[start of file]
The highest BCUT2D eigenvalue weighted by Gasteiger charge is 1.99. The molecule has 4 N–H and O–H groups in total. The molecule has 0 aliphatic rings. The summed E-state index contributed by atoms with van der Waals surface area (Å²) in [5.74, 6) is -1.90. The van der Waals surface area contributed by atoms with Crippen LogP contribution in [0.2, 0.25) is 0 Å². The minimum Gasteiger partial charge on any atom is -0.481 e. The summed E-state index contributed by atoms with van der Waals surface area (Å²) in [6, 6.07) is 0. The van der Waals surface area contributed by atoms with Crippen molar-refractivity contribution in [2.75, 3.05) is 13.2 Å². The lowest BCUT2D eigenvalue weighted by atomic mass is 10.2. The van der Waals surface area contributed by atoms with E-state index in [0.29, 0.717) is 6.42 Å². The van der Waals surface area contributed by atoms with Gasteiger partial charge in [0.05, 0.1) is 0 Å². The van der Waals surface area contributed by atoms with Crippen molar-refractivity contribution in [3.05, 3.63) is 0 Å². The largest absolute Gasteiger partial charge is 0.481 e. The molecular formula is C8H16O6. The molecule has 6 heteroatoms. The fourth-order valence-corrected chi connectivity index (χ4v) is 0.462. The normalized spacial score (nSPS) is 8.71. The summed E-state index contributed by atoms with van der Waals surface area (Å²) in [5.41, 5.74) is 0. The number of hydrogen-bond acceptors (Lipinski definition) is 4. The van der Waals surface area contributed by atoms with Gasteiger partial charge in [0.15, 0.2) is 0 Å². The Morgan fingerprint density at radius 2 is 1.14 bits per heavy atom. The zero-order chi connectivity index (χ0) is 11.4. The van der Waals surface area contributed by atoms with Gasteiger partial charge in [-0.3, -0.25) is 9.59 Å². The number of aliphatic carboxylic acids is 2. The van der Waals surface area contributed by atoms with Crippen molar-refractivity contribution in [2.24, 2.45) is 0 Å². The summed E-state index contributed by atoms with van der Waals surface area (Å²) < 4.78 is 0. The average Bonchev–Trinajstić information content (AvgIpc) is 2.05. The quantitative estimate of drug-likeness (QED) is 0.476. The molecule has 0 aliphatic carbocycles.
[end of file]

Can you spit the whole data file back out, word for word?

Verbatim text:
The highest BCUT2D eigenvalue weighted by Gasteiger charge is 1.99. The molecule has 4 N–H and O–H groups in total. The molecule has 0 aliphatic rings. The summed E-state index contributed by atoms with van der Waals surface area (Å²) in [5.74, 6) is -1.90. The van der Waals surface area contributed by atoms with Crippen LogP contribution in [0.2, 0.25) is 0 Å². The minimum Gasteiger partial charge on any atom is -0.481 e. The summed E-state index contributed by atoms with van der Waals surface area (Å²) in [6, 6.07) is 0. The van der Waals surface area contributed by atoms with Crippen molar-refractivity contribution in [2.75, 3.05) is 13.2 Å². The lowest BCUT2D eigenvalue weighted by atomic mass is 10.2. The van der Waals surface area contributed by atoms with E-state index in [0.29, 0.717) is 6.42 Å². The van der Waals surface area contributed by atoms with Gasteiger partial charge in [0.05, 0.1) is 0 Å². The van der Waals surface area contributed by atoms with Crippen molar-refractivity contribution in [3.05, 3.63) is 0 Å². The largest absolute Gasteiger partial charge is 0.481 e. The molecular formula is C8H16O6. The molecule has 6 heteroatoms. The fourth-order valence-corrected chi connectivity index (χ4v) is 0.462. The normalized spacial score (nSPS) is 8.71. The summed E-state index contributed by atoms with van der Waals surface area (Å²) in [5.41, 5.74) is 0. The number of hydrogen-bond acceptors (Lipinski definition) is 4. The van der Waals surface area contributed by atoms with Gasteiger partial charge in [0.15, 0.2) is 0 Å². The Morgan fingerprint density at radius 2 is 1.14 bits per heavy atom. The zero-order chi connectivity index (χ0) is 11.4. The van der Waals surface area contributed by atoms with Gasteiger partial charge in [-0.3, -0.25) is 9.59 Å². The number of aliphatic carboxylic acids is 2. The van der Waals surface area contributed by atoms with Crippen molar-refractivity contribution in [2.24, 2.45) is 0 Å². The summed E-state index contributed by atoms with van der Waals surface area (Å²) < 4.78 is 0. The average Bonchev–Trinajstić information content (AvgIpc) is 2.05. The quantitative estimate of drug-likeness (QED) is 0.476. The molecule has 0 aliphatic carbocycles.